Recording Phone Calls: Don’t take Consent for Granted
“Live” interviews have long been an authentic and personable way for journalists, whether from traditional media platforms such as television networks to influencers with a social media following, to gain an inside track on the latest news scoop “from the horse’s mouth”. The rise of social media and the instantaneous means in which news can go ‘viral’ through a multitude of sources, not all of whom are credible, has only exacerbated this need to obtain information from the actual source. Yet, what if an interviewee who is being called and interviewed “live” does not actually know he/she is on live television?
Shannon Sharpe’s Interview with NFL star wide-receiver Julio Jones
Across the pond in the US, this was the dilemma facing Fox Sports chiefs when Shannon Sharpe of sports debate show, Undisputed, called National Football League (NFL) star wide receiver Julio Jones to discuss Jones’ future with his then team, the Atlanta Falcons. Jones, apparently unaware that he was being filmed on live television, told Sharpe that he was “outta there, man”, only increasing trade speculation surrounding his future with the Falcons.
While Sharpe may have obtained the latest scoop on one of the NFL’s hottest talking points at the time, his stunt left Fox Sports with a massive headache on its hands. Unsurprisingly, the Falcons were unamused with the incident due to fears that their negotiating position to trade Jones had been compromised. From a commercial standpoint, NFL teams and the NFL may scrutinise their relationships with Fox Sports in light of Sharpe’s actions and limit media access due to issues of professionalism and trust.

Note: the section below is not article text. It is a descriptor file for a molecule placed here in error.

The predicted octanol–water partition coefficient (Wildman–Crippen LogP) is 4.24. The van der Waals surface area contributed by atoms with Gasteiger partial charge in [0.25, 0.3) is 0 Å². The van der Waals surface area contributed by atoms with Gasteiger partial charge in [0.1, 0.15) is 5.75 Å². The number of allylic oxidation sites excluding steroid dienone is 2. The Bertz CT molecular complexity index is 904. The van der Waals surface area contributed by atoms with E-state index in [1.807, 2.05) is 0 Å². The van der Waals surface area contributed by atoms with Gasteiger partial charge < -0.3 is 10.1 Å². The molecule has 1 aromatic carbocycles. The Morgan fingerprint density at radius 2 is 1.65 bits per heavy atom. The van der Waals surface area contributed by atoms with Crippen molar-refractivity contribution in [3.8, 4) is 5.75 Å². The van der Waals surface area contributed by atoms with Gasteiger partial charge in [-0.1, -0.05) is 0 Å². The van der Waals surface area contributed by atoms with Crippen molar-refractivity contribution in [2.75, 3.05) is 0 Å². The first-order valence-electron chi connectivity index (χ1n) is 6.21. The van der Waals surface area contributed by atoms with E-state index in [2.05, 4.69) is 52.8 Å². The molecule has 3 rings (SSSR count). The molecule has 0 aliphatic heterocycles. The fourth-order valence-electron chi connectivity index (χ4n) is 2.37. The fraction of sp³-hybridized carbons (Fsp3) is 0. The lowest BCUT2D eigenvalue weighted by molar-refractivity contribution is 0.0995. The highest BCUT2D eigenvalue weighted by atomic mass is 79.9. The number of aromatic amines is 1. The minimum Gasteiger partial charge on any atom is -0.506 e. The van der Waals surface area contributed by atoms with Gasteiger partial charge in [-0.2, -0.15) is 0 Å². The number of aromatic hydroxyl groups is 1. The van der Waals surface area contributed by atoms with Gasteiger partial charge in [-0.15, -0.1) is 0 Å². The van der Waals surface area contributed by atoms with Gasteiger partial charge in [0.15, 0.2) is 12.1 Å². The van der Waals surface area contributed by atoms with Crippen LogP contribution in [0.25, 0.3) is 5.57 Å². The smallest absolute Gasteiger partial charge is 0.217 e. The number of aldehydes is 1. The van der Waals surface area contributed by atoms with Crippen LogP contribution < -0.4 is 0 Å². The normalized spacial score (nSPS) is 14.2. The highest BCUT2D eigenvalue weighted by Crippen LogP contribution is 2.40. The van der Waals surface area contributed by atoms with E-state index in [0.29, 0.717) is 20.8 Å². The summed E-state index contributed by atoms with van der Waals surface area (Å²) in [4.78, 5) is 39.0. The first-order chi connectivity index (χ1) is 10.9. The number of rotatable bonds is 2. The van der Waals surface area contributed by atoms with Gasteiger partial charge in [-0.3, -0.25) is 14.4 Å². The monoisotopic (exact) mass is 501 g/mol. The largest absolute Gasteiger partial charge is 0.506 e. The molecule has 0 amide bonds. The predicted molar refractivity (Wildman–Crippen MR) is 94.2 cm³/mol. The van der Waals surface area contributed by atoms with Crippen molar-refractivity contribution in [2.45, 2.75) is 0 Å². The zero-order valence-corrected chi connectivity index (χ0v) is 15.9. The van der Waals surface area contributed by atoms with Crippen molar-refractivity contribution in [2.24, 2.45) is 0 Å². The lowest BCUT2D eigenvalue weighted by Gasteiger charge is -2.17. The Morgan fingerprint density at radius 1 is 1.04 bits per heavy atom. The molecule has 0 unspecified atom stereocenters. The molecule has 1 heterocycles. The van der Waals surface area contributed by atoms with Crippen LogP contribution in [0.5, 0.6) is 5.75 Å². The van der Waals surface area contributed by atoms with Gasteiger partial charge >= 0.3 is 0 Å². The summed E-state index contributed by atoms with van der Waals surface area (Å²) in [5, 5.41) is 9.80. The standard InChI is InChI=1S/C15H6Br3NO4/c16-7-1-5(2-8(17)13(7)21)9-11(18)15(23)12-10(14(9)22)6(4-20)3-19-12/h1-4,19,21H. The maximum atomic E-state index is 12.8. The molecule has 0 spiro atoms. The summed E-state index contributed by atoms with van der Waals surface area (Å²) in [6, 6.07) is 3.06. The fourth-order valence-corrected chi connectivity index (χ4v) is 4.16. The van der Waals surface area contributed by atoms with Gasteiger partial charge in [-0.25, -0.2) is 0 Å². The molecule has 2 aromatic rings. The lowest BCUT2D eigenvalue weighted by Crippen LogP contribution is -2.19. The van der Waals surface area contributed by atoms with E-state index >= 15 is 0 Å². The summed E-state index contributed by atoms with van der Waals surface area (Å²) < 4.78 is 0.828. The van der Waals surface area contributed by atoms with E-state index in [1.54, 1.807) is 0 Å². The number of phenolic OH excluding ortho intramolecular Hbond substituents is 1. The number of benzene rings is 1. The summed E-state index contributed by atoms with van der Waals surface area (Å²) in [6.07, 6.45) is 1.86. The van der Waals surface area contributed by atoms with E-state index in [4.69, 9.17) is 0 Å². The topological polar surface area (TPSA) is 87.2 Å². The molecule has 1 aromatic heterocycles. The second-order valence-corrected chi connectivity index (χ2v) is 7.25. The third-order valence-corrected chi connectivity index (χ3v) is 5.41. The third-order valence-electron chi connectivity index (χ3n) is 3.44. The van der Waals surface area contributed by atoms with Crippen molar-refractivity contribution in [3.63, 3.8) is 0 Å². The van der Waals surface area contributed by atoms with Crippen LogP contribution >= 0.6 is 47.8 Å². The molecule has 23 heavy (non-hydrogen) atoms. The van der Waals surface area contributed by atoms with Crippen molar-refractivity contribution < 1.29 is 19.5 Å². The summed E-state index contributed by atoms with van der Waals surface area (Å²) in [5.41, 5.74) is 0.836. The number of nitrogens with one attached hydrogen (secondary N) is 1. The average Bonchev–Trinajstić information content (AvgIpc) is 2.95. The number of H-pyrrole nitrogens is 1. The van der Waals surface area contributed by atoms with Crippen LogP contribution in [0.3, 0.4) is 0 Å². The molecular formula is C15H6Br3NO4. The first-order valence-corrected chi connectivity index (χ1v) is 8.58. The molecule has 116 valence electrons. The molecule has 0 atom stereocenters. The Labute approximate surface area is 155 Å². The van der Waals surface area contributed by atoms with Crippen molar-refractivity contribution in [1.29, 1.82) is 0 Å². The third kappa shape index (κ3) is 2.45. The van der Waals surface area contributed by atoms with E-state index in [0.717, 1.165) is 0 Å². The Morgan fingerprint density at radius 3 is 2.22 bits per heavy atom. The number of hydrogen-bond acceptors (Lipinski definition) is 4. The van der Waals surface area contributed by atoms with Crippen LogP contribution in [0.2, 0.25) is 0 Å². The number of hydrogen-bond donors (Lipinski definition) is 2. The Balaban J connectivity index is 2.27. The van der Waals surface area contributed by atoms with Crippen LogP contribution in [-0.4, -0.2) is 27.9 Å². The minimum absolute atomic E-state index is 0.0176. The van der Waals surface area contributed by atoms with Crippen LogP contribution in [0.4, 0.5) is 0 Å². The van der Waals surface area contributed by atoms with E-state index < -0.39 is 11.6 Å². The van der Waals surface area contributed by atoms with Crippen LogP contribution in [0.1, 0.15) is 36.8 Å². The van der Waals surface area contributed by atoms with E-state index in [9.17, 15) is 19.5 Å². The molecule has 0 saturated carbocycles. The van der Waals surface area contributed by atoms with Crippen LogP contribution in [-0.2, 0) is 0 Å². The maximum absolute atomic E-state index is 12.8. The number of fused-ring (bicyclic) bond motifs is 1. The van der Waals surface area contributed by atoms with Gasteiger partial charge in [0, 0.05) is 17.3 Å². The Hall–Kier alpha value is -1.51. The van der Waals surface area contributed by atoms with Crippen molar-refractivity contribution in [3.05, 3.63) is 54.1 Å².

From a legal standpoint, Sharpe may have breached Californian law under the Penal Code if Jones was indeed unaware that he was being filmed. Undisputed is produced in Los Angeles, California, which requires two-party consent to record phone calls. Under section 632 of the Penal Code, Sharpe could face a fine of up to $2,500 or imprisonment not exceeding one year or both for recording a conversation in which one party had an objectively reasonable expectation that they were not recorded. While there are few signs that Jones will press charges against Sharpe, this incident certainly shines a light on the need to be aware of a country or state’s privacy laws when conducting such live interviews.
Is this applicable in the UK?
The Regulation of Investigatory Powers Act 2000 (RIPA) underlines that individuals can record conversations without consent. This includes telephone conversations provided the recording is for their own personal use. Should the individual who has obtained the information choose to share the information with third parties without the consent of the individual whom they recorded, they will be in breach of the RIPA.
For business phone calls, the Investigatory Powers Act 2016 states that the monitoring of phone calls is allowed either if the company has obtained the customer’s consent or if the monitoring is permitted under the Investigatory Powers (Interception by Businesses etc. for Monitoring and Record-keeping Purposes) Regulations 2018. Relevant circumstances that allow for the monitoring and recording of phone calls include the need to keep a record of instructions in order to establish and obtain information relevant to the business, and to prevent crime. Data protection laws may be involved as personal data may be collected during this process. If so, the UK GDPR and Data Protection Act 2018 will apply.
In summary, individuals and businesses alike should always request consent before recording telephone calls. Businesses should ensure that staff members undergo regular training and make readily available an up-to-date staff handbook to ensure that gaffes like the one Sharpe committed are minimised.
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